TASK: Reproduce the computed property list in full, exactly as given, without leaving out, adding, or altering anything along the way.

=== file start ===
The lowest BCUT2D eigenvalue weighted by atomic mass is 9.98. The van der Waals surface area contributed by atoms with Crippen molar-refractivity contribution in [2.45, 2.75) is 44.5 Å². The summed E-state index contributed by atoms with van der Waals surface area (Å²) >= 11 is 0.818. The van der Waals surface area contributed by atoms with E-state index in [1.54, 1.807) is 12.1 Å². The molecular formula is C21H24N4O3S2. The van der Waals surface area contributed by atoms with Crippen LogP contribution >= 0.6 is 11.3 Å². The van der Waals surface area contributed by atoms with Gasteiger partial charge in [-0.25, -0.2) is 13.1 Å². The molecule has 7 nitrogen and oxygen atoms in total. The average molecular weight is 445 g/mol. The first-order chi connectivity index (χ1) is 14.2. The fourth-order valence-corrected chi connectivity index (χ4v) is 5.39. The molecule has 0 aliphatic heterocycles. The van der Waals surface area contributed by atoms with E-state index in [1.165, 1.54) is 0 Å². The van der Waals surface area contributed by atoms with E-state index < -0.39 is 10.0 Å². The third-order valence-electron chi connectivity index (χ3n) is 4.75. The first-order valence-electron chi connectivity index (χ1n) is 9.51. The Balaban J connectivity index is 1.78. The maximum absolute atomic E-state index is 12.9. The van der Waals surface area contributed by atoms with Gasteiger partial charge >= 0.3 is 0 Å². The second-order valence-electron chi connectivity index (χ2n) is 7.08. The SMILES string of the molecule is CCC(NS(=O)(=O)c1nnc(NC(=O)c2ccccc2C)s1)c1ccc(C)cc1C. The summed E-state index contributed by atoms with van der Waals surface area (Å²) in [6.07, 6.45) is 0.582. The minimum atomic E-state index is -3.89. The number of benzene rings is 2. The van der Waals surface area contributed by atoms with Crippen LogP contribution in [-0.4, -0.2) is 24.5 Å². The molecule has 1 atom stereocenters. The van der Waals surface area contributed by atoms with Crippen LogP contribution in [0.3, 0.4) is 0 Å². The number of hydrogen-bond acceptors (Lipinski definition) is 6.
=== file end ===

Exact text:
The lowest BCUT2D eigenvalue weighted by atomic mass is 9.98. The van der Waals surface area contributed by atoms with Crippen molar-refractivity contribution in [2.45, 2.75) is 44.5 Å². The summed E-state index contributed by atoms with van der Waals surface area (Å²) >= 11 is 0.818. The van der Waals surface area contributed by atoms with E-state index in [1.54, 1.807) is 12.1 Å². The molecular formula is C21H24N4O3S2. The van der Waals surface area contributed by atoms with Crippen LogP contribution >= 0.6 is 11.3 Å². The van der Waals surface area contributed by atoms with Gasteiger partial charge in [-0.25, -0.2) is 13.1 Å². The molecule has 7 nitrogen and oxygen atoms in total. The average molecular weight is 445 g/mol. The first-order chi connectivity index (χ1) is 14.2. The fourth-order valence-corrected chi connectivity index (χ4v) is 5.39. The molecule has 0 aliphatic heterocycles. The van der Waals surface area contributed by atoms with E-state index in [1.165, 1.54) is 0 Å². The van der Waals surface area contributed by atoms with E-state index < -0.39 is 10.0 Å². The third-order valence-electron chi connectivity index (χ3n) is 4.75. The first-order valence-electron chi connectivity index (χ1n) is 9.51. The Balaban J connectivity index is 1.78. The maximum absolute atomic E-state index is 12.9. The van der Waals surface area contributed by atoms with Gasteiger partial charge >= 0.3 is 0 Å². The second-order valence-electron chi connectivity index (χ2n) is 7.08. The SMILES string of the molecule is CCC(NS(=O)(=O)c1nnc(NC(=O)c2ccccc2C)s1)c1ccc(C)cc1C. The summed E-state index contributed by atoms with van der Waals surface area (Å²) in [6.07, 6.45) is 0.582. The minimum atomic E-state index is -3.89. The number of benzene rings is 2. The van der Waals surface area contributed by atoms with Crippen LogP contribution in [-0.4, -0.2) is 24.5 Å². The molecule has 1 atom stereocenters. The van der Waals surface area contributed by atoms with Crippen LogP contribution in [0.3, 0.4) is 0 Å². The number of hydrogen-bond acceptors (Lipinski definition) is 6.